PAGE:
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What is an Ad Hoc Query?

C. Daw
C. Daw

An ad hoc query is a term originally used in information technology and computer software systems. Most application software programs are created with a programming database that can be accessed by anyone through certain generic queries and reports. This underlying database is usually accessible through menus found within the program. In contrast, ad hoc query software is a specifically designed program that allows users to create their own specific queries. Users of ad hoc query software do not need to have the detailed technical knowledge of computer programs. They simply use a friendly interface that allows them to input an ad hoc query and get the report they need.

The phrase “ad hoc” is a Latin term that literally means “for this.” It usually refers to a solution, method or unit designed to address a specific problem or task, or serve a particular purpose. Its application is very specific and narrow, rather than a general, all-purpose or widely encompassing one. Many people have heard of the phrase “ad hoc committee,” meaning a group that has been especially formed to study a specific issue. Ad hoc committees are often dissolved once they have completed their work and given their recommendations on an issue, which are often contained in a document called an ad hoc report.

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Ad hoc analysis, as used in ad hoc query software programs, is also widely used in business intelligence. It allows the user to find in-depth, or more specific, information that is not usually found in regular business reporting. Using an ad hoc query, business people are able to find the answer to a very definite and precise business question. An ad hoc query often provides the answer sought in the form of a data summary report such as a statistical model or an analytic report.

A business manager or executive, can typically use ad hoc analysis without consulting a technical person. On a computer program, a user-friendly OLAP dashboard is the interface that enables them to access the data that they need. With a series of clicks, they can make an ad hoc query that then “mines” the relevant data from an original report or data source. The process is often quick and easy, even for non-technical people. Ad hoc analysis is therefore very useful to executives who need quick answers so that they can make quick, but informed, business decisions which may lead to the continued success of the company.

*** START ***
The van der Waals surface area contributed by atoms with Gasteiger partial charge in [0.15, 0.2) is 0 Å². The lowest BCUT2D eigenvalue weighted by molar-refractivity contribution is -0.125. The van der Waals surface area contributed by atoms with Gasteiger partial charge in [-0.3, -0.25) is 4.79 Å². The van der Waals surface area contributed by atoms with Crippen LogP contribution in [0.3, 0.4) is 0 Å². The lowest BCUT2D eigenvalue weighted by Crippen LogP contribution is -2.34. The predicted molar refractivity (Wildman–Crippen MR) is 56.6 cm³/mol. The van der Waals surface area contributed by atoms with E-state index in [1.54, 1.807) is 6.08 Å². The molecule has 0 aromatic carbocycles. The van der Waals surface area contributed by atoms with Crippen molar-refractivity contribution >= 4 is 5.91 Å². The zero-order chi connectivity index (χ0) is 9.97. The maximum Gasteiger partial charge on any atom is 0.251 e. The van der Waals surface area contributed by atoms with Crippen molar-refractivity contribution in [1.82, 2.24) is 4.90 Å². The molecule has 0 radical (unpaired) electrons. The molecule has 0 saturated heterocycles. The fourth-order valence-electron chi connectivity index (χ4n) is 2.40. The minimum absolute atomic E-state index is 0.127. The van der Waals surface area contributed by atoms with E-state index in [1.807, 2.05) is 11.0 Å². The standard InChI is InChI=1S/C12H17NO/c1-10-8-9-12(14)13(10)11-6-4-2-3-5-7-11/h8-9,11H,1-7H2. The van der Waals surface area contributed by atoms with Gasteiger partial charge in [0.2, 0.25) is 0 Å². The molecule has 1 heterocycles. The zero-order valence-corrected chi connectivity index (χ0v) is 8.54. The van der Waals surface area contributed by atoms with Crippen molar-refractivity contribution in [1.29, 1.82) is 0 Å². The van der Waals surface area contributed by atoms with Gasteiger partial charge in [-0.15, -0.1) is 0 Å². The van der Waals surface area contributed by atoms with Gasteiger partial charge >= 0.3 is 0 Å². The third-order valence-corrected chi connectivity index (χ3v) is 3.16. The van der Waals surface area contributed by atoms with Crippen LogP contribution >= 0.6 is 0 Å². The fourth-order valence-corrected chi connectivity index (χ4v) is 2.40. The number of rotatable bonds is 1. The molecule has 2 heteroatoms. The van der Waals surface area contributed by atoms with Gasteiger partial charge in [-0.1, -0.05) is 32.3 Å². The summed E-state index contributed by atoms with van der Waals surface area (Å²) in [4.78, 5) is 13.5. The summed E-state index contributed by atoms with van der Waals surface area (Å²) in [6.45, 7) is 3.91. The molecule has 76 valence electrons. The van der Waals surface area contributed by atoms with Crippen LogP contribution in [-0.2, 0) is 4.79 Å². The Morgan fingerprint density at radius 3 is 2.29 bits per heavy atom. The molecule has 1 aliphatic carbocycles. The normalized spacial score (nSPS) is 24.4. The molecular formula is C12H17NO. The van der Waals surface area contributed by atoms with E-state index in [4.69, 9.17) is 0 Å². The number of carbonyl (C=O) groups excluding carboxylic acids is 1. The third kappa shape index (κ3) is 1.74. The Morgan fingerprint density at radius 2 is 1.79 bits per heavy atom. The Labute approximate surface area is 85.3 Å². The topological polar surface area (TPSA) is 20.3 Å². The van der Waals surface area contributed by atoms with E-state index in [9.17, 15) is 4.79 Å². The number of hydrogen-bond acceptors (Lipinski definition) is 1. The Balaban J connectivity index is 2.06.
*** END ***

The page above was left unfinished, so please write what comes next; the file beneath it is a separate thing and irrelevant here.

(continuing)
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Discussion Comments


If ad hoc means specified individual query, is it something like a help index?


@everetra - While I think that learning SQL may be important, I think that we should understand who the end users are.

For example, people who use Business Intelligence software are usually non programmers (although the software can be extended with scripts and so forth if you want to program it). BI reporting tools are therefore a lot more user friendly, and usually rely on a wizard driven approach to build the reports.

Managers and executives want their reports in a hurry, and they want them looking pretty. They don’t have time for a lot of convoluted SQL syntax. I believe that SQL will always primarily be the domain of the power users.


@miriam98 - I believe that visual ad hoc tools are okay, but I think that everyone should learn how to create a database query in SQL, or Structured Query Language.

This is a language that arose for the purpose of asking questions of a database, and it has a very small set of commands that you put together in sentences that ask those questions.

I realize that for many people, SQL separates the basic users from the advanced users. But I believe that all users should learn SQL for one simple reason: it’s portable.

Once you learn SQL, you can easily switch to another reporting system and write SQL queries with that tool, greatly improving your learning curve for learning that tool. Furthermore, having SQL on your resume will make your marketable as well.


@David09 - I find ad hoc reporting tools in a lot of reporting systems. Actually I can’t think of a single exception.

In the last company where I worked they had a Business Intelligence reporting tool that came bundled with a lot of predefined, “canned” reports.

These canned reports would include things like sales figures for the year and so forth, things that would certainly prove useful to most businesses.

However, the tool also had a SQL query mode. In SQL mode, you can create a new query visually or you can directly type in SQL statements. The tool could be as simple or as powerful as you wanted to be, depending on who the end user was.

Frankly, I can’t imagine it being all that powerful if it didn’t have this ad hoc capability. I find that users typically want to customize their reports and queries and this is the only way to do it.


I first got started programming with Microsoft Access, and one of the things that makes that program powerful (and others like it) is its SQL query builder.

This tool lets you drop different fields from various tables onto a grid, and build your query as you wish. It is a true ad hoc tool, one which gives the database its real reporting power in my opinion.

Not only can you create the queries but you can create things like calculated fields which are aliases for fields that act as functions, which can perform calculations in a manner similar to what you would have in Excel.

You can also filter and sort your queries and pivot them as well, effectively changing the presentation of the data. Like I said, it’s not the only tool of its kind. Nowadays most databases have similar tools, but this is where I got my start.

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